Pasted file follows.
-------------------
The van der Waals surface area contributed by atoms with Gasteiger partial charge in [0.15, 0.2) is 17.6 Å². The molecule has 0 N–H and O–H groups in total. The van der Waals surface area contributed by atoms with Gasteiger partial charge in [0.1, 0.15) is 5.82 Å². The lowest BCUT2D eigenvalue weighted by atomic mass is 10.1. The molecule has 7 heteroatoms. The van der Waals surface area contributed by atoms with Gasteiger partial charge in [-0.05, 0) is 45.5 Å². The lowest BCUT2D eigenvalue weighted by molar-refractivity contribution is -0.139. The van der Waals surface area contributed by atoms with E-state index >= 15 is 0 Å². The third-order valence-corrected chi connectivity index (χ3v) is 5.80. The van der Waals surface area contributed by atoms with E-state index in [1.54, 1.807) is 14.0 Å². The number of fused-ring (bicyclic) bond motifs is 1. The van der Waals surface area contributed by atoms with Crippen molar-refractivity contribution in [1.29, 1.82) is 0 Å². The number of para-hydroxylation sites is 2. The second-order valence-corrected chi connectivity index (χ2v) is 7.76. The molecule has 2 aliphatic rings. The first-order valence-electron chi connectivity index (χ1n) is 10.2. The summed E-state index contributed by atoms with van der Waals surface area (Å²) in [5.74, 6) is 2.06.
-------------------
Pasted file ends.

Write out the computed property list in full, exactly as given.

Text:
The van der Waals surface area contributed by atoms with Gasteiger partial charge in [0.15, 0.2) is 17.6 Å². The molecule has 0 N–H and O–H groups in total. The van der Waals surface area contributed by atoms with Gasteiger partial charge in [0.1, 0.15) is 5.82 Å². The lowest BCUT2D eigenvalue weighted by atomic mass is 10.1. The molecule has 7 heteroatoms. The van der Waals surface area contributed by atoms with Gasteiger partial charge in [-0.05, 0) is 45.5 Å². The lowest BCUT2D eigenvalue weighted by molar-refractivity contribution is -0.139. The van der Waals surface area contributed by atoms with E-state index >= 15 is 0 Å². The third-order valence-corrected chi connectivity index (χ3v) is 5.80. The van der Waals surface area contributed by atoms with E-state index in [1.54, 1.807) is 14.0 Å². The number of fused-ring (bicyclic) bond motifs is 1. The van der Waals surface area contributed by atoms with Crippen molar-refractivity contribution in [1.29, 1.82) is 0 Å². The number of para-hydroxylation sites is 2. The second-order valence-corrected chi connectivity index (χ2v) is 7.76. The molecule has 2 aliphatic rings. The first-order valence-electron chi connectivity index (χ1n) is 10.2. The summed E-state index contributed by atoms with van der Waals surface area (Å²) in [5.74, 6) is 2.06.